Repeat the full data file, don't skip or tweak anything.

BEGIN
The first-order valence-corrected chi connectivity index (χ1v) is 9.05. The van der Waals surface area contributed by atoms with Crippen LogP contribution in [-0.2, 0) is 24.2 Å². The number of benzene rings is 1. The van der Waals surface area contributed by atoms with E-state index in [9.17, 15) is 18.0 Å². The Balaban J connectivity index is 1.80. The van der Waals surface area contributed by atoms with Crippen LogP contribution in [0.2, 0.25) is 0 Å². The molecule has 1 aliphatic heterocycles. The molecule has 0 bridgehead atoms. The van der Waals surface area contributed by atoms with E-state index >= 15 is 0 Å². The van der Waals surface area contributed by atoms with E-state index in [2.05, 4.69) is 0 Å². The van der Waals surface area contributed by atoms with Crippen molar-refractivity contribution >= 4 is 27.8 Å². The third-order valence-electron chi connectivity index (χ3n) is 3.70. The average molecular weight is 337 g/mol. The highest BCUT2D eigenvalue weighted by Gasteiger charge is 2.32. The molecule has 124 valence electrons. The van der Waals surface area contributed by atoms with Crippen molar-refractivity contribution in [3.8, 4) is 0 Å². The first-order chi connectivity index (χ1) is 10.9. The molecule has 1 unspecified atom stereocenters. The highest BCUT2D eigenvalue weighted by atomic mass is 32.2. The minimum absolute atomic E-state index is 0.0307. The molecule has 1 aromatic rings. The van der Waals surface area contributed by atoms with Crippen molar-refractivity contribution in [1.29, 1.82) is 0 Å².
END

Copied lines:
The first-order valence-corrected chi connectivity index (χ1v) is 9.05. The van der Waals surface area contributed by atoms with Crippen LogP contribution in [-0.2, 0) is 24.2 Å². The number of benzene rings is 1. The van der Waals surface area contributed by atoms with E-state index in [9.17, 15) is 18.0 Å². The Balaban J connectivity index is 1.80. The van der Waals surface area contributed by atoms with Crippen LogP contribution in [0.2, 0.25) is 0 Å². The molecule has 1 aliphatic heterocycles. The molecule has 0 bridgehead atoms. The van der Waals surface area contributed by atoms with E-state index >= 15 is 0 Å². The van der Waals surface area contributed by atoms with E-state index in [2.05, 4.69) is 0 Å². The van der Waals surface area contributed by atoms with Crippen molar-refractivity contribution >= 4 is 27.8 Å². The third-order valence-electron chi connectivity index (χ3n) is 3.70. The average molecular weight is 337 g/mol. The highest BCUT2D eigenvalue weighted by Gasteiger charge is 2.32. The molecule has 124 valence electrons. The van der Waals surface area contributed by atoms with Crippen molar-refractivity contribution in [3.8, 4) is 0 Å². The first-order chi connectivity index (χ1) is 10.9. The molecule has 1 unspecified atom stereocenters. The highest BCUT2D eigenvalue weighted by atomic mass is 32.2. The minimum absolute atomic E-state index is 0.0307. The molecule has 1 aromatic rings. The van der Waals surface area contributed by atoms with Crippen molar-refractivity contribution in [1.29, 1.82) is 0 Å².